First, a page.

Mini Cluster in a Box V2 – 64GB of RAM 24 Cores 13 NICs 3 Systems 2 Switches

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Posted November 13, 2013 by Patrick Kennedy in Client Tips
Mini Cluster in a Box V2 Exterior

Recently I have been working on a new mini cluster project. With the release of Intel’s Avoton platform, there is finally a solution that makes sense to build small points of presences with. Industry standards allow for more or less 110-120w of power to be consumed per rack unit at just about any data center. While no company has made a perfect solution yet, the goal has been to start playing with small clusters in a box to push density using easy-to-find, off-the-shelf parts.

For the build we utilized the BitFenix Prodigy mini-ITX chassis. As far as mini-ITX chassis go, this is certainly not a small case. It is meant to be an excellent platform for the higher-end mITX systems with many drives and even dual-slot GPU coolers. The chassis is still very sub-optimal for what we are doing, but it did work which is good enough for this proof of concept.

Mini Cluster in a Box V2 Exterior

Mini Cluster in a Box V2 Exterior

Inside the chassis is the cluster. Motherboards are stacked inside the chassis. Power remains in the same compartment as a standard power supply, yet consumes much less space. Networking is handled via two switches, one for IPMI and one for data. The mass of short CAT-6 Ethernet cables can be found where the BitFenix removable 3.5″ hard drive rack would otherwise go. We also moved the 120mm fan to a higher position. The Intel Atom C2750 is a very cool running chip, but components do need at least some airflow.

Mini Cluster in a Box V2 Internal View

Mini Cluster in a Box V2 Internal View

Here is the stack of three Intel Atom C2750 platforms. The top two are Supermicro A1SAi-2750F platforms with the bottom being an ASRock C2750D4I. Notably, they also represent the platforms around for use in this type of project. The Supermicro platforms offer four network ports so we were able to connect both to the switch and to the other units directly. All three motherboards had at least two data network ports connected as well as the IPMI NICs connected.

Another change here was that we used readily available PicoPSUs to power the machines. This was the simplest way to get everything running given our space constraints. Certainly an enterprising company could wire up one PSU potentially to all three motherboards as a single PicoPSU 150XT unit can easily power the cluster’s total power consumption.

Mini Cluster in a Box V2 Platform Stacks

Mini Cluster in a Box V2 Platform Stacks

In terms of networking, this required a bit of creativity. 16 port switches were physically too large so a compromise was made. A 5-port Netgear GS105 v4 fit neatly in a 3.5″ drive bay and provides IPMI networking for the existing nodes plus a potential future node. An 8-port TP-LINK gigabit switch fit between the hard drive cage and the front chassis mesh with a little bit of maneuvering. One of the switch ports is routed to the rear of the chassis to provide connectivity to the external network.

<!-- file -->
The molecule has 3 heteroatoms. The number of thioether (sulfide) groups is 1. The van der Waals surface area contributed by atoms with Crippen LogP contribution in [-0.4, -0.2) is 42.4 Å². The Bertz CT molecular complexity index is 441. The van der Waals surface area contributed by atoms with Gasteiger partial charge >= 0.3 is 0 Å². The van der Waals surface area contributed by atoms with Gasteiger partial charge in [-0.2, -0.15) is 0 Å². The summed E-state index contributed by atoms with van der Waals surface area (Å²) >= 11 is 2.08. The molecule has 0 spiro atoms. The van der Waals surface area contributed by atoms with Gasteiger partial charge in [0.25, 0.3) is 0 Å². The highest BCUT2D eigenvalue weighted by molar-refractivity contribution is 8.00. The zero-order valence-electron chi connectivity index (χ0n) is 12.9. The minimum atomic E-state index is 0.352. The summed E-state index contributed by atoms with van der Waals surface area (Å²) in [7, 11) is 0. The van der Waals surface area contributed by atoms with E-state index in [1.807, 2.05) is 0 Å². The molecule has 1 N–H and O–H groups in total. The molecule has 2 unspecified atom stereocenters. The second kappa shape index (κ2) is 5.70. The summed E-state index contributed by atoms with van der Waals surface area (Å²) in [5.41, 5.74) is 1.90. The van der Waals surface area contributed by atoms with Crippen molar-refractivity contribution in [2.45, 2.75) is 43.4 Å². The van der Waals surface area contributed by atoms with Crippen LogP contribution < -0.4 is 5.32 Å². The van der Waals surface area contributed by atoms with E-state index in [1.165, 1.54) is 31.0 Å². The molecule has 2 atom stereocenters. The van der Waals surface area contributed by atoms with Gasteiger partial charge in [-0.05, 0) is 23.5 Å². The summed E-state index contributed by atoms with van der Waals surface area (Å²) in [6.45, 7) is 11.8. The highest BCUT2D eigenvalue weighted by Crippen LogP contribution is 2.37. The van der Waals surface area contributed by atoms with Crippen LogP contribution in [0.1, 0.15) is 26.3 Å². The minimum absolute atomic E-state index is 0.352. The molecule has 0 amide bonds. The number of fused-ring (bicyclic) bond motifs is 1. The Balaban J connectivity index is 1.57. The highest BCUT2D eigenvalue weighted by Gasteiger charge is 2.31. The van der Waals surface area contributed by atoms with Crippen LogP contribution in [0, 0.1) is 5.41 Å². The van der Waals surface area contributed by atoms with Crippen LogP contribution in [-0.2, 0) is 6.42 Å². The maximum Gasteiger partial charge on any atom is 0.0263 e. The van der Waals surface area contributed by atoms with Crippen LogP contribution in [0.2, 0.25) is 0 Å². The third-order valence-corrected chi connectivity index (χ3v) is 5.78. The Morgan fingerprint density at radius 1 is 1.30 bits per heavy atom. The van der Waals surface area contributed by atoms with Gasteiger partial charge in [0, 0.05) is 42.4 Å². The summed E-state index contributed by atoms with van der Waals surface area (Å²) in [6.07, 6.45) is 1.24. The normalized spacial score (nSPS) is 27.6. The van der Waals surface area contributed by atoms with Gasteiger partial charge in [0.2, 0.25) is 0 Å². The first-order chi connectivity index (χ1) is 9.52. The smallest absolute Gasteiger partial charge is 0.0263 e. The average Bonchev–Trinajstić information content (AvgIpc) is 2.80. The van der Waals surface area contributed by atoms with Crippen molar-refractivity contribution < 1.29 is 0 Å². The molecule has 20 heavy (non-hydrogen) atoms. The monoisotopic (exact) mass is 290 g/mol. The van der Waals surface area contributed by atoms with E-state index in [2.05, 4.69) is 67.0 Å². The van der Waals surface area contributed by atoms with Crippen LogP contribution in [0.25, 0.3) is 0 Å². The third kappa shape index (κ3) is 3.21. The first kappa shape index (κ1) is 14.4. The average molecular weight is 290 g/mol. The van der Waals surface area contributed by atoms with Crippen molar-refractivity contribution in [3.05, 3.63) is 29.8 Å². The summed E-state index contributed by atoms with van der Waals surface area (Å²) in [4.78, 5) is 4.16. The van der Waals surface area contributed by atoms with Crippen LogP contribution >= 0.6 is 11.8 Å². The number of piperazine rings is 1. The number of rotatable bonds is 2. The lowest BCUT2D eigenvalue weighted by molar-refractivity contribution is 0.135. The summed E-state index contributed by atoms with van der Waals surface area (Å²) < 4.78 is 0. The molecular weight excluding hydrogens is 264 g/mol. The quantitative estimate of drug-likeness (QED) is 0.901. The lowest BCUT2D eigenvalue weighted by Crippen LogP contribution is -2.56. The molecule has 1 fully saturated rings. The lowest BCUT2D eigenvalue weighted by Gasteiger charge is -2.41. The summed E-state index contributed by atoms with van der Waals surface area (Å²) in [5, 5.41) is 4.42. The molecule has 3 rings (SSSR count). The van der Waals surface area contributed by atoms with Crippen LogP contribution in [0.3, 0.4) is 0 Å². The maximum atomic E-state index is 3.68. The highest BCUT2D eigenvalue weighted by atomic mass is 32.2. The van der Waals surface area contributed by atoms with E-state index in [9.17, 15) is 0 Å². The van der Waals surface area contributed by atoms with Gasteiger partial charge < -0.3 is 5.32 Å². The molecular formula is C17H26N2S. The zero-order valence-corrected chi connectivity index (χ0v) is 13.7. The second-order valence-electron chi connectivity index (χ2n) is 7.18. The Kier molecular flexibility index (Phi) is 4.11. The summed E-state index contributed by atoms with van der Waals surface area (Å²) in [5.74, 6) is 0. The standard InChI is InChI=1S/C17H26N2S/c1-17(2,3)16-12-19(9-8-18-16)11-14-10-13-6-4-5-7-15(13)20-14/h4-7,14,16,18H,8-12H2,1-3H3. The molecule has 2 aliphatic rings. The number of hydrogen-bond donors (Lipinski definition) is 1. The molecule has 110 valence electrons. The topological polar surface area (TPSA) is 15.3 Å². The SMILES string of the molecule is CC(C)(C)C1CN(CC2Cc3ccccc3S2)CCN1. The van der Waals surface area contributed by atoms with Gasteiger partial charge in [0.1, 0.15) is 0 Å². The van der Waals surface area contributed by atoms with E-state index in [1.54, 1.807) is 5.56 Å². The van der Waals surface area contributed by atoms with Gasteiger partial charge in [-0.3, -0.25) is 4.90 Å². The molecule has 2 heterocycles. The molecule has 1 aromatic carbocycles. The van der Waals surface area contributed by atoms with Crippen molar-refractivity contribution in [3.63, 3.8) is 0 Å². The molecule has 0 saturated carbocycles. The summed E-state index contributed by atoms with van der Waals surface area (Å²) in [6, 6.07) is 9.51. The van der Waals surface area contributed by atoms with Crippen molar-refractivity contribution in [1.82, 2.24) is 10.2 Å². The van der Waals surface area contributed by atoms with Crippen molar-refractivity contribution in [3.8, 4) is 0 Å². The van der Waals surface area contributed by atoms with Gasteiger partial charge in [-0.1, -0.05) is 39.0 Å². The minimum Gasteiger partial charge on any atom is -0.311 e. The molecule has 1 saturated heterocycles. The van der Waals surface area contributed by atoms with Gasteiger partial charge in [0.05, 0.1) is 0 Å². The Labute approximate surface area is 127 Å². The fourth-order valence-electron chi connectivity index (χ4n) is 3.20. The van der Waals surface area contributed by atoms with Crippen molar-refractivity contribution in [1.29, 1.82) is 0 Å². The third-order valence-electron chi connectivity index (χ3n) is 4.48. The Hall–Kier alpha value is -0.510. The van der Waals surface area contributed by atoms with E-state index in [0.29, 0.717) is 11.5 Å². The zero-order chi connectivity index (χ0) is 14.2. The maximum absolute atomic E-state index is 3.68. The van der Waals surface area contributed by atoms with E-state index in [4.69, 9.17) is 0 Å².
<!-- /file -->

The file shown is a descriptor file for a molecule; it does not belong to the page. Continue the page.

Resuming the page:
Mini Cluster in a Box V2 Networking

Mini Cluster in a Box V2 Networking

On the opposite side of the chassis one can see the expansion slots for each platform. and some additional cable routing (not pretty I know but this is still a cluster being added to.)

One major call out is that under the bottom motherboard, there is a piece of red electrical tape. This is due to the fact that the motherboards are rotated 180 degrees to the rear of the motherboards faces the front of the chassis. That change means the mITX mounting holes align with the motherboards at only two of the mounting points instead of all four. Electrical tape was used on the two unused mounting points to provide insulation.

Mini Cluster in a Box V2 Expansion Side

Mini Cluster in a Box V2 Expansion Side

In the 5.25″ expansion bay we added an Icy Dock 6-in-1 2.5″ hot swap chassis. This can easily provide six drives to be split among the three nodes. Further, the chassis does have on-door mounting and the additional unused 3.5″ mounting spot for additional storage capacity.

Mini Cluster in a Box V2 Icy Dock

Mini Cluster in a Box V2 Icy Dock

Power is a mess. We are using thee small power bricks in the standard PSU cutout. Along with these three items we also have the TP-Link and Netgear switch power adapters.

Mini Cluster in a Box V2 Power

Mini Cluster in a Box V2 Power

We are still looking for a clean power solution such as a power strip so that we can simply have one power and one Ethernet plug to make the Mini Cluster in a Box V2 simple to setup.

Conclusion

This build was significantly more practical than the initial build which utilized an Intel Atom S1260 as well as two Raspberry Pi nodes. In terms of power consumption we are utilizing around 55-60w during normal idling. Under full load and after time for some heat soak we generally hit around 112w with only three SSDs for storage. Certainly in-line with the design goals.

In the end, we crammed three nodes (in some applications more important than individual performance), up to 96GB of RAM (we used only 64GB for POC purposes), 10 data NICs, just about 1.5TB of storage capacity with 24 onboard SATA ports, an IPMI network and switches into a relatively small and portable form factor. The best part is, adding a fourth mITX platform is not out of the question (and is, in fact, a project.)